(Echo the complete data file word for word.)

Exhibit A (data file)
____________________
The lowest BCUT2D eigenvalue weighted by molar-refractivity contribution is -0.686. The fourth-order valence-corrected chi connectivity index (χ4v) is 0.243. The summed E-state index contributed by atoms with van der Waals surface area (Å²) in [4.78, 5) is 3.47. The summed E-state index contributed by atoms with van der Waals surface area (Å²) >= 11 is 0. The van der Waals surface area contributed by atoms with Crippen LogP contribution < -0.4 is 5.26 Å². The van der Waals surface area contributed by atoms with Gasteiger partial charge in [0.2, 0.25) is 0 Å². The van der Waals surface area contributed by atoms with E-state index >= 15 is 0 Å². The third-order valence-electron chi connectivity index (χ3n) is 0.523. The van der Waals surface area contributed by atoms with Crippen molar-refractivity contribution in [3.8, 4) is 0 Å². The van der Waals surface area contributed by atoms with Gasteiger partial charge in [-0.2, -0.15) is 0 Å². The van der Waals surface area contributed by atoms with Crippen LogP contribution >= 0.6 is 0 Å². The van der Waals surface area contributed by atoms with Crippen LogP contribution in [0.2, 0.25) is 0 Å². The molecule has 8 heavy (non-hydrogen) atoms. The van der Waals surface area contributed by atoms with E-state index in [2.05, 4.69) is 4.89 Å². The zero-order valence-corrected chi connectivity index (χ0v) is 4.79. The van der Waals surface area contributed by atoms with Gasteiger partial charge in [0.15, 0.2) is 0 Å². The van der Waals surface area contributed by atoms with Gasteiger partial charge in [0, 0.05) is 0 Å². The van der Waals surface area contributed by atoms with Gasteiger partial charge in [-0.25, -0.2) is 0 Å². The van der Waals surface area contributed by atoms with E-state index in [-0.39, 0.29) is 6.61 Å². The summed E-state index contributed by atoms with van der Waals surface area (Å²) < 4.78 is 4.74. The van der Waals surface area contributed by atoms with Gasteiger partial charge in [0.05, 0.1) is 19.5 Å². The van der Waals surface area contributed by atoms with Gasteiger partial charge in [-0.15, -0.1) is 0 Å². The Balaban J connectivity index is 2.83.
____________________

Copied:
The lowest BCUT2D eigenvalue weighted by molar-refractivity contribution is -0.686. The fourth-order valence-corrected chi connectivity index (χ4v) is 0.243. The summed E-state index contributed by atoms with van der Waals surface area (Å²) in [4.78, 5) is 3.47. The summed E-state index contributed by atoms with van der Waals surface area (Å²) >= 11 is 0. The van der Waals surface area contributed by atoms with Crippen LogP contribution < -0.4 is 5.26 Å². The van der Waals surface area contributed by atoms with Gasteiger partial charge in [0.2, 0.25) is 0 Å². The van der Waals surface area contributed by atoms with E-state index >= 15 is 0 Å². The third-order valence-electron chi connectivity index (χ3n) is 0.523. The van der Waals surface area contributed by atoms with Crippen molar-refractivity contribution in [3.8, 4) is 0 Å². The van der Waals surface area contributed by atoms with Gasteiger partial charge in [-0.2, -0.15) is 0 Å². The van der Waals surface area contributed by atoms with Crippen LogP contribution >= 0.6 is 0 Å². The van der Waals surface area contributed by atoms with Crippen LogP contribution in [0.2, 0.25) is 0 Å². The molecule has 8 heavy (non-hydrogen) atoms. The van der Waals surface area contributed by atoms with E-state index in [2.05, 4.69) is 4.89 Å². The zero-order valence-corrected chi connectivity index (χ0v) is 4.79. The van der Waals surface area contributed by atoms with Gasteiger partial charge in [0.15, 0.2) is 0 Å². The van der Waals surface area contributed by atoms with Gasteiger partial charge in [0, 0.05) is 0 Å². The van der Waals surface area contributed by atoms with Gasteiger partial charge in [-0.25, -0.2) is 0 Å². The van der Waals surface area contributed by atoms with E-state index in [-0.39, 0.29) is 6.61 Å². The summed E-state index contributed by atoms with van der Waals surface area (Å²) < 4.78 is 4.74. The van der Waals surface area contributed by atoms with Gasteiger partial charge in [0.05, 0.1) is 19.5 Å². The van der Waals surface area contributed by atoms with Gasteiger partial charge in [-0.15, -0.1) is 0 Å². The Balaban J connectivity index is 2.83.